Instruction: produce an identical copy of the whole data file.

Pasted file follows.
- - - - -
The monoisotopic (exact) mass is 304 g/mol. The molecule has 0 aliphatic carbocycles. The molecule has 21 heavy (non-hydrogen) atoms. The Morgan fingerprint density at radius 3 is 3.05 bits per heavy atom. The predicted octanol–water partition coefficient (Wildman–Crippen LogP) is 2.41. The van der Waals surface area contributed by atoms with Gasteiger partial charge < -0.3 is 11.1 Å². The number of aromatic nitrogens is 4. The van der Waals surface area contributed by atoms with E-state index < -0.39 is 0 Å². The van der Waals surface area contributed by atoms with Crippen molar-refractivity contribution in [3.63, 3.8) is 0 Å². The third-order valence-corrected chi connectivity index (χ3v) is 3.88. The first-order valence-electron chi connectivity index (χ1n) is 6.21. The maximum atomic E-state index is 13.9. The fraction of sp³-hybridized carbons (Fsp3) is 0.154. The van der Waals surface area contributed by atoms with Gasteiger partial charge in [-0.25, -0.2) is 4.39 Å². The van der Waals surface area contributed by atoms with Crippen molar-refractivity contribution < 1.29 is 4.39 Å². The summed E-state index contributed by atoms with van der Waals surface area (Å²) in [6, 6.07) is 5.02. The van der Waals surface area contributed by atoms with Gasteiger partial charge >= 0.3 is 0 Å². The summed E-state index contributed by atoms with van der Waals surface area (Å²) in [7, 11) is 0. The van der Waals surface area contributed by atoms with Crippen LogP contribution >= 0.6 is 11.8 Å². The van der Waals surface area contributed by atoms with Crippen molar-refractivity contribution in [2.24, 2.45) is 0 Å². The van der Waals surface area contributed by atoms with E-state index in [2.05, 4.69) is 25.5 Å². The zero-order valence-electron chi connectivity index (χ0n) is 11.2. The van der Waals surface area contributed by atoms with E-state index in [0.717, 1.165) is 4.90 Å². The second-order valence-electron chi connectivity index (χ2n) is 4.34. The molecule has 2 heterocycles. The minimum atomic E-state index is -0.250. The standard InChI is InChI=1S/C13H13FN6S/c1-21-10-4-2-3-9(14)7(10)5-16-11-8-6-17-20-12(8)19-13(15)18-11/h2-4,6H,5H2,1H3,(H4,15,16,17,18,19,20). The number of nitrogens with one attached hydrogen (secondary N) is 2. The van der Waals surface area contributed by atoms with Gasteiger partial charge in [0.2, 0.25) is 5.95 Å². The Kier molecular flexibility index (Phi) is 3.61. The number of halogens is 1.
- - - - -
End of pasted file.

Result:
The monoisotopic (exact) mass is 304 g/mol. The molecule has 0 aliphatic carbocycles. The molecule has 21 heavy (non-hydrogen) atoms. The Morgan fingerprint density at radius 3 is 3.05 bits per heavy atom. The predicted octanol–water partition coefficient (Wildman–Crippen LogP) is 2.41. The van der Waals surface area contributed by atoms with Gasteiger partial charge < -0.3 is 11.1 Å². The number of aromatic nitrogens is 4. The van der Waals surface area contributed by atoms with E-state index < -0.39 is 0 Å². The van der Waals surface area contributed by atoms with Crippen molar-refractivity contribution in [3.63, 3.8) is 0 Å². The third-order valence-corrected chi connectivity index (χ3v) is 3.88. The first-order valence-electron chi connectivity index (χ1n) is 6.21. The maximum atomic E-state index is 13.9. The fraction of sp³-hybridized carbons (Fsp3) is 0.154. The van der Waals surface area contributed by atoms with Gasteiger partial charge in [-0.25, -0.2) is 4.39 Å². The van der Waals surface area contributed by atoms with Crippen molar-refractivity contribution < 1.29 is 4.39 Å². The summed E-state index contributed by atoms with van der Waals surface area (Å²) in [6, 6.07) is 5.02. The van der Waals surface area contributed by atoms with Gasteiger partial charge >= 0.3 is 0 Å². The summed E-state index contributed by atoms with van der Waals surface area (Å²) in [7, 11) is 0. The van der Waals surface area contributed by atoms with Crippen LogP contribution >= 0.6 is 11.8 Å². The van der Waals surface area contributed by atoms with Crippen molar-refractivity contribution in [2.24, 2.45) is 0 Å². The van der Waals surface area contributed by atoms with E-state index in [2.05, 4.69) is 25.5 Å². The zero-order valence-electron chi connectivity index (χ0n) is 11.2. The van der Waals surface area contributed by atoms with E-state index in [0.717, 1.165) is 4.90 Å². The second-order valence-electron chi connectivity index (χ2n) is 4.34. The molecule has 2 heterocycles. The minimum atomic E-state index is -0.250. The standard InChI is InChI=1S/C13H13FN6S/c1-21-10-4-2-3-9(14)7(10)5-16-11-8-6-17-20-12(8)19-13(15)18-11/h2-4,6H,5H2,1H3,(H4,15,16,17,18,19,20). The number of nitrogens with one attached hydrogen (secondary N) is 2. The van der Waals surface area contributed by atoms with Gasteiger partial charge in [0.2, 0.25) is 5.95 Å². The Kier molecular flexibility index (Phi) is 3.61. The number of halogens is 1.